By Nick Zieminski
NEW YORK (Reuters) - U.S. manufacturers are entering an period where growth is more muted, profit margins are harder to raise and earnings beats are less common.
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The easy money has been made, many analysts and shareholders of U.S. industrial stocks say.
General Electric Co's
Demand is tremendous, the company's chief executive says. "You see it getting better, yet at the same time, there's more discontent," Immelt said this week at a sprawling GE factory in South Carolina. "This recovery has been so different from previous recoveries."
Analysts say industrials are in transition from a
"V-shaped" recovery after recession, when nearly everyone increased sales and profits, to an unpredictable period when some businesses thrive, others lag and picking winners is harder.
"Industrials as a group may be among the first to see their profit margins challenged," said Keith Goddard, manager of the Capital Advisors Growth Fund, which owns GE, Johnson Controls
"Margins are bumping up against all-time highs," said Goddard, who favors healthcare stocks. "Don't go to the industrial space looking for positive earnings surprises."
Increasing commodity and labor costs will trim profits across corporate America, he said, hitting labor-intensive manufacturers. GE has more than 100,000 workers just in the United States.
Many investors play down the negative effects of the U.S. government debt-ceiling impasse and a cautious, debt-burdened U.S. consumer. Slow growth is not a double-dip recession, they say.
Although the U.S. recovery has stalled by some measures, other large economies are still hungry for heavy machinery, cooling equipment, tools and other industrial goods.
One question earnings season may answer is whether Europe's debt crisis will affect growth and alter profit expectations. Europe's problems are overemphasized, said Oliver Pursche, co-manager of the GMG Defensive Beta Fund, which holds shares of Caterpillar
Industrial shares have rallied into earnings season. For a graphic, click: http://r.reuters.com/wes62s
"I'm not too worried about earnings this quarter," Pursche said -- but a potential global economic slowdown could damp prospects for corporate profits. "I'm much more concerned about cautionary statements from CFOs and CEOs about the rest of the year. It's going to be a much more challenging environment."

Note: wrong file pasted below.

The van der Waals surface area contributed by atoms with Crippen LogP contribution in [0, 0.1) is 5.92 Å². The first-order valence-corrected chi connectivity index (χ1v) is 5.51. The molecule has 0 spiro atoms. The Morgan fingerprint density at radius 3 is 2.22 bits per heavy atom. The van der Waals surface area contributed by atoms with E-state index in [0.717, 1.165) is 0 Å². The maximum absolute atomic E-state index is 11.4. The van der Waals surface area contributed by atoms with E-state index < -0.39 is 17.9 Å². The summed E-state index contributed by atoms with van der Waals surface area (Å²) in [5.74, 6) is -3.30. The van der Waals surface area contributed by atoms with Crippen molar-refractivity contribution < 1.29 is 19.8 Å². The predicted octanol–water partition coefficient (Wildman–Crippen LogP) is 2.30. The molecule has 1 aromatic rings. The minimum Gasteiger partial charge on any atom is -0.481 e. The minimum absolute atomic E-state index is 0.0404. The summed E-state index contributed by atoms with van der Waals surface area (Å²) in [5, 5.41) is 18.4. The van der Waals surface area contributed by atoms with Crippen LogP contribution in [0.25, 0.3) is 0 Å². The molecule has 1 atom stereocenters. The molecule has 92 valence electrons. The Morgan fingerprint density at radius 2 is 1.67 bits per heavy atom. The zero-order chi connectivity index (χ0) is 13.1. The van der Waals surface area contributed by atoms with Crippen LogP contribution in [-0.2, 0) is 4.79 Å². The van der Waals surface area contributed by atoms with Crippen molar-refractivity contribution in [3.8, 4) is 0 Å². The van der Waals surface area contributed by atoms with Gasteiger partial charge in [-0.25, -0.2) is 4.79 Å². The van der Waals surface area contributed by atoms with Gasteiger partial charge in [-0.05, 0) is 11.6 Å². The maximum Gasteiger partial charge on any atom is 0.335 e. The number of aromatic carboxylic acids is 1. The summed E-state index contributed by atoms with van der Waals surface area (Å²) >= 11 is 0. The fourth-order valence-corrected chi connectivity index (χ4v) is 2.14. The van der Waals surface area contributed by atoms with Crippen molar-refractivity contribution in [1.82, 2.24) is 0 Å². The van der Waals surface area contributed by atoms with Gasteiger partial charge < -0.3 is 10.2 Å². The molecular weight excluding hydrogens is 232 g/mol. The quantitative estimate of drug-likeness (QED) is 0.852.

Caterpillar could sound a cautious note because of China's efforts to rein in its economy, he said. China's leaders have suggested they will again raise interest rates and bank reserve requirements to bring down inflation.
U.S. industrials are among the most globally diverse multinationals, but the U.S. market still accounts for as much as half of their revenue. Recent data offers fodder for both bulls and bears.
U.S. June industrial production data disappointed on Friday, and May was revised lower.
A monthly gauge of factory activity by the Institute of Supply Management rebounded last month from a May slump, easing fears of a broad slowdown.
But construction spending -- a key market for companies ranging from Eaton to Ingersoll Rand
And a quarterly Manufacturers Alliance/MAPI survey pointed to further growth, but at a slower rate. The poll of financial executives, a leading indicator of manufacturing activity, found a fourth straight decline in sentiment.
Companies whose fiscal years ended in June, including Parker Hannifin
Other variables to watch this quarter are how much Japan's March earthquake hurts companies such as 3M; electrical manufacturers' ability to offset higher steel and copper costs with pricing; and the impact of a weak U.S. dollar.
Depressed housing and a delayed recovery in non-residential construction could hurt machinery makers and rental companies, as well as makers of air conditioners and components.
Other late-cycle markets, such as power generation equipment and aerospace, are also expected to grow over the next two years after declines in 2009 and 2010, so any sign of whether their rebound has begun will be an area of focus.
Electrical equipment and multi-industry companies are near the end of a beat-and-raise phase of their cycle, said Nomura analyst Shannon O'Callahan.
"You had the big V-shaped snapback against easy comparisons," he said. "Growth has been abnormally high. We're entering a maturing part of the cycle."
Managers will point to moderating growth rates this quarter, with few sounding especially bullish. Corporate crystal balls are as cloudy as anyone else's, O'Callahan said.
Enough investors see the glass as half-full that earnings expectations and price-to-earnings ratios have risen this year. Industrial shares <.GSPIC> are up 7 percent year to date, outperforming the broader market. A few, such as Tyco and SPX
At 16 times this year's estimated earnings, industrials are more richly valued than the overall S&P 500, but are only slightly above their historical average, according to Goldman Sachs.
Goldman analysts, in a July 10 note, predicted industrial companies would sound a more "constructive" tone about the second half of the year than recent economic numbers suggest. They cited expanding late-cycle markets, the weak dollar, and share buybacks and acquisitions.
Most U.S. industrials will beat Wall Street forecasts by 1 percent or 2 percent, said analyst Brian Langenberg of Langenberg & Co, who calls himself a "white-knuckle" bull.
"I expect bigger beats out of companies levered to energy," he said, citing Dover
Langenberg said current expectations of double-digit profit growth over the next two years are reasonable.
"We're not back at peak earnings yet," he said.
(Additional reporting by Scott Malone in Boston; Editing by Steve Orlofsky)